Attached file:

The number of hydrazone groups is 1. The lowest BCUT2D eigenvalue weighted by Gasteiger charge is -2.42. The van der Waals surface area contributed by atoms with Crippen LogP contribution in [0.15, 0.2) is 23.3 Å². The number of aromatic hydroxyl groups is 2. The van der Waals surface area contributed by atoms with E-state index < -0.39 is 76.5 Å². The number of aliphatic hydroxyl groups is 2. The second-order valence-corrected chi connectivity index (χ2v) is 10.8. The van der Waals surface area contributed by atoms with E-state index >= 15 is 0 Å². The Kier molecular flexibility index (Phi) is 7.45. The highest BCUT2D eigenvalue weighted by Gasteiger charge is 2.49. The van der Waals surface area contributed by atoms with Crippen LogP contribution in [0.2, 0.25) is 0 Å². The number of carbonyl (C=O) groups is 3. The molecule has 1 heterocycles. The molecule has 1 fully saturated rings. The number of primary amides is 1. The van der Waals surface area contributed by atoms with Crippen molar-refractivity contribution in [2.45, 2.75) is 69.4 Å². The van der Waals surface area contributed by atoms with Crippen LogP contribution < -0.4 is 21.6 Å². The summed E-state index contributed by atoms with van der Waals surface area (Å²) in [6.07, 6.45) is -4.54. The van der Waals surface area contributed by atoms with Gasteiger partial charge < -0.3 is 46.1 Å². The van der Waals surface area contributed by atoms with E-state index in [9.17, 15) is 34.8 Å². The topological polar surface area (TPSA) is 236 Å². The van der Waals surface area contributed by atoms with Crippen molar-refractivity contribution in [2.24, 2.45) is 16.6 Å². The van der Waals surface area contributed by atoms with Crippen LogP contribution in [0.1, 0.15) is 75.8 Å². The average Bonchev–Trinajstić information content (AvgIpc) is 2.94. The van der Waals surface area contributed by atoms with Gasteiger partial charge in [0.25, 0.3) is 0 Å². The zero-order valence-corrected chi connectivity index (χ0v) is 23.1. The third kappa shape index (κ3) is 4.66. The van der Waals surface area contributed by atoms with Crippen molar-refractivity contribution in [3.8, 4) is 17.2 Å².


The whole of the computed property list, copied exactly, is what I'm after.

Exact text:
The number of hydrazone groups is 1. The lowest BCUT2D eigenvalue weighted by Gasteiger charge is -2.42. The van der Waals surface area contributed by atoms with Crippen LogP contribution in [0.15, 0.2) is 23.3 Å². The number of aromatic hydroxyl groups is 2. The van der Waals surface area contributed by atoms with E-state index < -0.39 is 76.5 Å². The number of aliphatic hydroxyl groups is 2. The second-order valence-corrected chi connectivity index (χ2v) is 10.8. The van der Waals surface area contributed by atoms with E-state index >= 15 is 0 Å². The Kier molecular flexibility index (Phi) is 7.45. The highest BCUT2D eigenvalue weighted by Gasteiger charge is 2.49. The van der Waals surface area contributed by atoms with Crippen LogP contribution in [0.2, 0.25) is 0 Å². The number of carbonyl (C=O) groups is 3. The molecule has 1 heterocycles. The molecule has 1 fully saturated rings. The number of primary amides is 1. The van der Waals surface area contributed by atoms with Crippen molar-refractivity contribution in [2.45, 2.75) is 69.4 Å². The van der Waals surface area contributed by atoms with Crippen LogP contribution < -0.4 is 21.6 Å². The summed E-state index contributed by atoms with van der Waals surface area (Å²) in [6.07, 6.45) is -4.54. The van der Waals surface area contributed by atoms with Gasteiger partial charge < -0.3 is 46.1 Å². The van der Waals surface area contributed by atoms with E-state index in [9.17, 15) is 34.8 Å². The topological polar surface area (TPSA) is 236 Å². The van der Waals surface area contributed by atoms with Crippen molar-refractivity contribution in [2.24, 2.45) is 16.6 Å². The van der Waals surface area contributed by atoms with Crippen LogP contribution in [0.1, 0.15) is 75.8 Å². The average Bonchev–Trinajstić information content (AvgIpc) is 2.94. The van der Waals surface area contributed by atoms with Gasteiger partial charge in [0.25, 0.3) is 0 Å². The zero-order valence-corrected chi connectivity index (χ0v) is 23.1. The third kappa shape index (κ3) is 4.66. The van der Waals surface area contributed by atoms with Crippen molar-refractivity contribution in [3.8, 4) is 17.2 Å².